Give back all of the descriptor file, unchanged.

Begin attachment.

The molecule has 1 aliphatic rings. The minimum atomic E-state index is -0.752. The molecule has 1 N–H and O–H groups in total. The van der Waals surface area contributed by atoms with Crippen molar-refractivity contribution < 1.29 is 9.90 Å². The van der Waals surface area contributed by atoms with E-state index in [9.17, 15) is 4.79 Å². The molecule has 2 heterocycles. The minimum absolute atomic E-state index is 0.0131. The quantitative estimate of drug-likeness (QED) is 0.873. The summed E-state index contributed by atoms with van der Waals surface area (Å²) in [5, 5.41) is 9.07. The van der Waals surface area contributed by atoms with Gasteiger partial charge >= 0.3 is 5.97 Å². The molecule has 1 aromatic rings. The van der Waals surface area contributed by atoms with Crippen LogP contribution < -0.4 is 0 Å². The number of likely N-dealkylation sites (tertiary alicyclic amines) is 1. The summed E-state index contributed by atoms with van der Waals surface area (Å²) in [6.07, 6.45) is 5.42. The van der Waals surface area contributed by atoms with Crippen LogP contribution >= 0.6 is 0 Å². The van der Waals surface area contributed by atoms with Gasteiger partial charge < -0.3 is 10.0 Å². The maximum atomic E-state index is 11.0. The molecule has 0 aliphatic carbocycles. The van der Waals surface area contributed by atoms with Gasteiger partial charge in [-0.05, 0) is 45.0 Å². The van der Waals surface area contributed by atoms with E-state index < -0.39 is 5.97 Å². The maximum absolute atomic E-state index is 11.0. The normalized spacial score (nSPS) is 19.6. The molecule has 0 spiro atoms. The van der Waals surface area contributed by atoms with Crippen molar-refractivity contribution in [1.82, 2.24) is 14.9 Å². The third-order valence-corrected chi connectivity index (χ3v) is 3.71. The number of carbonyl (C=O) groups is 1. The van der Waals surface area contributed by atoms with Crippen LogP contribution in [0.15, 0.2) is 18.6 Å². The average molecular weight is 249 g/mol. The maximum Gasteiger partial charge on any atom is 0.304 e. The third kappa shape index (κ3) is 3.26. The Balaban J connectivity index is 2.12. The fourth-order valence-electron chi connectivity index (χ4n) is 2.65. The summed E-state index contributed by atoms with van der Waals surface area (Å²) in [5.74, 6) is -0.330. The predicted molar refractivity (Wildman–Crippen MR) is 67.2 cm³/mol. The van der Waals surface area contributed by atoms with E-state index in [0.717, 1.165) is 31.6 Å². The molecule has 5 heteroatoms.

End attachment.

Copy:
The molecule has 1 aliphatic rings. The minimum atomic E-state index is -0.752. The molecule has 1 N–H and O–H groups in total. The van der Waals surface area contributed by atoms with Crippen molar-refractivity contribution < 1.29 is 9.90 Å². The van der Waals surface area contributed by atoms with E-state index in [9.17, 15) is 4.79 Å². The molecule has 2 heterocycles. The minimum absolute atomic E-state index is 0.0131. The quantitative estimate of drug-likeness (QED) is 0.873. The summed E-state index contributed by atoms with van der Waals surface area (Å²) in [5, 5.41) is 9.07. The van der Waals surface area contributed by atoms with Gasteiger partial charge >= 0.3 is 5.97 Å². The molecule has 1 aromatic rings. The van der Waals surface area contributed by atoms with Crippen LogP contribution < -0.4 is 0 Å². The number of likely N-dealkylation sites (tertiary alicyclic amines) is 1. The summed E-state index contributed by atoms with van der Waals surface area (Å²) in [6.07, 6.45) is 5.42. The van der Waals surface area contributed by atoms with Crippen LogP contribution >= 0.6 is 0 Å². The van der Waals surface area contributed by atoms with Gasteiger partial charge < -0.3 is 10.0 Å². The maximum atomic E-state index is 11.0. The molecule has 0 aliphatic carbocycles. The van der Waals surface area contributed by atoms with Gasteiger partial charge in [-0.05, 0) is 45.0 Å². The van der Waals surface area contributed by atoms with E-state index < -0.39 is 5.97 Å². The maximum absolute atomic E-state index is 11.0. The normalized spacial score (nSPS) is 19.6. The molecule has 0 spiro atoms. The van der Waals surface area contributed by atoms with Crippen molar-refractivity contribution in [1.82, 2.24) is 14.9 Å². The third-order valence-corrected chi connectivity index (χ3v) is 3.71. The number of carbonyl (C=O) groups is 1. The van der Waals surface area contributed by atoms with Crippen LogP contribution in [0.15, 0.2) is 18.6 Å². The average molecular weight is 249 g/mol. The maximum Gasteiger partial charge on any atom is 0.304 e. The third kappa shape index (κ3) is 3.26. The Balaban J connectivity index is 2.12. The fourth-order valence-electron chi connectivity index (χ4n) is 2.65. The summed E-state index contributed by atoms with van der Waals surface area (Å²) in [5.74, 6) is -0.330. The predicted molar refractivity (Wildman–Crippen MR) is 67.2 cm³/mol. The van der Waals surface area contributed by atoms with E-state index in [0.717, 1.165) is 31.6 Å². The molecule has 5 heteroatoms.